Medical image registration is a typical method where two images, such as magnetic resonance imaging (MRI) scans are overlaid in order to compare and examine anatomical variances in depth. If a patient has a brain tumor, for example, the physician can overlap a brain scan from earlier months onto the latest scan to examine small variations in the tumor’s progress.
MIT researchers describe a machine-learning algorithm that can register brain scans and other 3D images more than 1,000 times more quickly using novel learning techniques. (Courtesy of the researchers)
This process, however, can mostly take two hours or more, as traditional systems precisely align each of potentially a million pixels in the combined scans. In two upcoming conference papers,
MIT scientists illustrate a machine-learning algorithm that can register brain scans and other 3D images over 1,000 times more rapidly using novel learning methods.
The algorithm functions by “learning” while registering numerous pairs of images. In doing so, it obtains information about how to align images and estimates some ideal alignment parameters. After training, it applies those parameters to map all pixels of a single image to another, all at once. This decreases registration time to a minute or two using a regular computer, or less than a second using a GPU with similar accuracy to advanced systems.
“The tasks of aligning a brain MRI shouldn’t be that different when you’re aligning one pair of brain MRIs or another,” says co-author on both papers Guha Balakrishnan, a graduate student in MIT’s Computer Science and Artificial Intelligence Laboratory (CSAIL) and Department of Engineering and Computer Science (EECS). “ There is information you should be able to carry over in how you do the alignment. If you’re able to learn something from previous image registration, you can do a new task much faster and with the same accuracy.”
The papers will be presented at the Conference on Computer Vision and Pattern Recognition (CVPR), held this week, and at the Medical Image Computing and Computer Assisted Interventions Conference (MICCAI), held in September 2018. Co-authors are Adrian Dalca, a postdoc at Massachusetts General Hospital and CSAIL; Amy Zhao, a graduate student in CSAIL; Mert R. Sabuncu, a former CSAIL postdoc and now a professor at Cornell University; and John Guttag, the Dugald C. Jackson Professor in Electrical Engineering at MIT.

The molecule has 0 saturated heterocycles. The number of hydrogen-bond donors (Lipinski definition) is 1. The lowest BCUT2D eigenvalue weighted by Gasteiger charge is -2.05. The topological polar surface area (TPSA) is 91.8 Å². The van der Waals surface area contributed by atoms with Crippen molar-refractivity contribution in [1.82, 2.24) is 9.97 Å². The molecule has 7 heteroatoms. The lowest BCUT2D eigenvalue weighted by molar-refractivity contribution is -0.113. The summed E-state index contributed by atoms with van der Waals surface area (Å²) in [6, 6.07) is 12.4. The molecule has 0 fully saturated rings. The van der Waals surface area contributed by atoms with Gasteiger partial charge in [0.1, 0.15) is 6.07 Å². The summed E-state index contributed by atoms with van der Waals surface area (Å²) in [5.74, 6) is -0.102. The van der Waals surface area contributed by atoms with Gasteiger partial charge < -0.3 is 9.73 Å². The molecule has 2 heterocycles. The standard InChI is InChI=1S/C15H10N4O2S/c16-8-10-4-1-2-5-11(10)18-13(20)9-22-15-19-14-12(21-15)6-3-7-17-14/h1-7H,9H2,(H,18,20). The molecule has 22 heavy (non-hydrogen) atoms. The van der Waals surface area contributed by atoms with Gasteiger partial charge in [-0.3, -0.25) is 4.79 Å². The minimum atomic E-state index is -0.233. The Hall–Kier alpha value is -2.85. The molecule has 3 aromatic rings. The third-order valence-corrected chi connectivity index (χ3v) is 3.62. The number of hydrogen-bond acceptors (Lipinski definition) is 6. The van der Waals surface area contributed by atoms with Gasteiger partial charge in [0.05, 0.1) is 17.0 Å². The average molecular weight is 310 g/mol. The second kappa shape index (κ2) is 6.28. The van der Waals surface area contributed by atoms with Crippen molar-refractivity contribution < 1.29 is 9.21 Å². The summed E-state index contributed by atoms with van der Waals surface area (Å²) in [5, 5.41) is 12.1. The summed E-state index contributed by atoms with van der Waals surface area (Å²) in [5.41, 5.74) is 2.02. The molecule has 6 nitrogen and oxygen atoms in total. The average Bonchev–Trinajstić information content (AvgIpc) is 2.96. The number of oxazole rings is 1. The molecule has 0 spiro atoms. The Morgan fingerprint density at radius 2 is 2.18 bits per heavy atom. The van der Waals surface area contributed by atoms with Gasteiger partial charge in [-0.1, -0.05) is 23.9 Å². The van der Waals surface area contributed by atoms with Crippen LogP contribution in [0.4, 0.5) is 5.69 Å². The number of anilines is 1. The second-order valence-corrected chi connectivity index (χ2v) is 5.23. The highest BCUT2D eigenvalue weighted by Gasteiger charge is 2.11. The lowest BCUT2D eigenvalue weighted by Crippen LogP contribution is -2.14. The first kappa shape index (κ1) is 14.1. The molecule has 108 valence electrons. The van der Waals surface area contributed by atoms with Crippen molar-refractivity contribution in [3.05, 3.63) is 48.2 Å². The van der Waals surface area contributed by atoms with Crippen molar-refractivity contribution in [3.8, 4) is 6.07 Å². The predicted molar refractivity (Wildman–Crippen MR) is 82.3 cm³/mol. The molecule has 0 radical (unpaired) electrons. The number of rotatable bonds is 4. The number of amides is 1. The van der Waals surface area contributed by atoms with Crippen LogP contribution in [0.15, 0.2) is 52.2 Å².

MRI scans are essentially numerous stacked 2D images that form huge 3D images, known as “volumes,” comprising a million or more 3D pixels, known as “voxels.” Thus, it’s highly time-consuming to align all voxels in the first volume with the voxels in the second. Furthermore, scans can come from various machines and have varied spatial orientations, meaning matching voxels are even more computationally multifaceted.
You have two different images of two different brains, put them on top of each other, and you start wiggling one until one fits the other. Mathematically, this optimization procedure takes a long time.
Adrian Dalca, Senior Author on the CVPR paper and the MICCAI paper’s lead author
This process becomes predominantly slow when examining scans from large populations. Neuroscientists examining differences in brain structures spanning numerous patients with a specific disease or condition, for example, could possibly require hundreds of hours.
That’s because those algorithms have one key error: They do not learn. After each registration, they terminate all data relating to voxel location.
“Essentially, they start from scratch given a new pair of images,” Balakrishnan says. “After 100 registrations, you should have learned something from the alignment. That’s what we leverage.”